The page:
KATHMANDU, June 15: A sub-committee under the Development and Technology Committee of parliament submitted to the committee on Friday its report on the Information Technology Bill without making any changes to various controversial provisions in it.
Despite public outcry, the parliamentary panel has left intact a controversial provision that allows the government to ban social media within the country if they aren't registered with Nepalese authorities.
The bill, registered in parliament by Minister for Communication and Information Technology Gokul Baskota in February, contains a provision under which the government may ban any social media operating in the country without registering with the Information Technology Department.
Section 91 of the bill states that any social media operating in the country since prior to the commencement of this law should register at the department within a given period of time. This provision has been left untouched by the sub-committee, which is chaired led by ruling Nepal Communist party (NCP) lawmaker Bina Kumari Shrestha.
Bahadur Singh Lama of main opposition Nepali Congress (NC), who is also shadow minister for communication technology, entered a note of dissent in the sub-committee report during the meeting of Development and Technology Committee. The committee is scheduled to start deliberations on the report from it's next setting.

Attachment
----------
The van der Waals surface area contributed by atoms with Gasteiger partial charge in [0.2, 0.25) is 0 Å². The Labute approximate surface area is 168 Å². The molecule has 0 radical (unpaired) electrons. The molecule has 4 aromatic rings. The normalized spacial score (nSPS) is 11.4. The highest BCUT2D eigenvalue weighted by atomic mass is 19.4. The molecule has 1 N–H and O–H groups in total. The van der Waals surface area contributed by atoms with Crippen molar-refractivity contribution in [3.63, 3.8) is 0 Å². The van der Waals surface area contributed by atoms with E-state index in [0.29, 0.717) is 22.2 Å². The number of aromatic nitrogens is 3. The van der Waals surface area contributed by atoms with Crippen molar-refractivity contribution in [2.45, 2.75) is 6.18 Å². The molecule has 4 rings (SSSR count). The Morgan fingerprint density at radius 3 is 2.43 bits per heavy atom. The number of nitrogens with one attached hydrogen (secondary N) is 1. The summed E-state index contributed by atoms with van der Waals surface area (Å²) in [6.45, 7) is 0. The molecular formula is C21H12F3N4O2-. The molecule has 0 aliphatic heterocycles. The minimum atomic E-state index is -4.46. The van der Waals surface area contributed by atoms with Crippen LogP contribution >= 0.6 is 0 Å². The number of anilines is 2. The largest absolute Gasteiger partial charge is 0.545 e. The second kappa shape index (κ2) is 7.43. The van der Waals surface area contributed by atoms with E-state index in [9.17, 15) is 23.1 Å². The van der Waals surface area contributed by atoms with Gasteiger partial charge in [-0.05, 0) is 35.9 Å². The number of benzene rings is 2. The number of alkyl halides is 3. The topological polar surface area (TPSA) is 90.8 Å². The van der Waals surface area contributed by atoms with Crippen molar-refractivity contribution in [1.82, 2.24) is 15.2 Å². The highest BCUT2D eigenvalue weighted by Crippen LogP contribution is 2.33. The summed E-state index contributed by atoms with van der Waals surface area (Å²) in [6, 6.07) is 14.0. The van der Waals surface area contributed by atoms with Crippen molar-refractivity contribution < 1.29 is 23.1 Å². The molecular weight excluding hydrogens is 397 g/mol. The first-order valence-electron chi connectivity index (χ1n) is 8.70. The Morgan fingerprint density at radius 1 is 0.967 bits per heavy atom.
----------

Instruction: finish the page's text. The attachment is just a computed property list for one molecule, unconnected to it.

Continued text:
The sub-committee has, however, proposed reducing the sentence for cyber bullying from Rs 1 million in fine and five years in jail to Rs 50,000 fine and six months jail.
At least 28 lawmakers from both ruling and opposition parties had demanded amendments to 90 different provisions in the bill. They had come up with nine separate amendment proposals.
A majority of lawmakers demanded removal of provisions aimed at controlling social media users and provisions that are at variance with the Criminal Code or other specific laws and with the spirit of the constitution.
Lawmakers from the NC had proposed that matters concerning advertising and other taxable issues in social media should be brought under the purview of the tax system, amending the existing tax laws to this end instead of banning social media under the cover of tax.
Also coming under widespread criticism were provisions in sections 92 and 93 of the bill that authorize the government to instruct social media users or operators to remove certain posts from their platforms. But the parliamentary sub-committee has not even touched these provisions.
According to the bill as it stands, any activities storing and transferring pornographic content on electronic media may bring three years in jail and Rs 1 million in penalties. The parliamentary panel has given continuity to this provision as well.